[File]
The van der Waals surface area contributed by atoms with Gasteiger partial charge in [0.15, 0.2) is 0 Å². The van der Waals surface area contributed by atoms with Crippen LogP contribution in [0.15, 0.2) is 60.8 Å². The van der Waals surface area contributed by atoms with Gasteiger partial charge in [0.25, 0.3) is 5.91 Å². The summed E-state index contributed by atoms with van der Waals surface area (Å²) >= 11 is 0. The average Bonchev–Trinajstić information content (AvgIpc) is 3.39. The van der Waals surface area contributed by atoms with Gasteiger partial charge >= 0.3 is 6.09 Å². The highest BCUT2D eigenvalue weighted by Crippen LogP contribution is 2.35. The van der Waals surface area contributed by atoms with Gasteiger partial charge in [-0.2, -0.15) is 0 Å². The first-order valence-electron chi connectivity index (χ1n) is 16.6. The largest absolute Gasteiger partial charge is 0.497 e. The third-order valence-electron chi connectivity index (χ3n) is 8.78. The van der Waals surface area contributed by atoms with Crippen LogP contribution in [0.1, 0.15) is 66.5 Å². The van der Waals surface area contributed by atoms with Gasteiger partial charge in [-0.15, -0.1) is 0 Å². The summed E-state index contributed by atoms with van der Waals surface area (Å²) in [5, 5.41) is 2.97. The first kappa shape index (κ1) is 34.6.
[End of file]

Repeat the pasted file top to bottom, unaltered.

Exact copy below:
The van der Waals surface area contributed by atoms with Gasteiger partial charge in [0.15, 0.2) is 0 Å². The van der Waals surface area contributed by atoms with Crippen LogP contribution in [0.15, 0.2) is 60.8 Å². The van der Waals surface area contributed by atoms with Gasteiger partial charge in [0.25, 0.3) is 5.91 Å². The summed E-state index contributed by atoms with van der Waals surface area (Å²) >= 11 is 0. The average Bonchev–Trinajstić information content (AvgIpc) is 3.39. The van der Waals surface area contributed by atoms with Gasteiger partial charge >= 0.3 is 6.09 Å². The highest BCUT2D eigenvalue weighted by Crippen LogP contribution is 2.35. The van der Waals surface area contributed by atoms with Gasteiger partial charge in [-0.2, -0.15) is 0 Å². The first-order valence-electron chi connectivity index (χ1n) is 16.6. The largest absolute Gasteiger partial charge is 0.497 e. The third-order valence-electron chi connectivity index (χ3n) is 8.78. The van der Waals surface area contributed by atoms with Crippen LogP contribution in [0.1, 0.15) is 66.5 Å². The van der Waals surface area contributed by atoms with Gasteiger partial charge in [-0.15, -0.1) is 0 Å². The summed E-state index contributed by atoms with van der Waals surface area (Å²) in [5, 5.41) is 2.97. The first kappa shape index (κ1) is 34.6.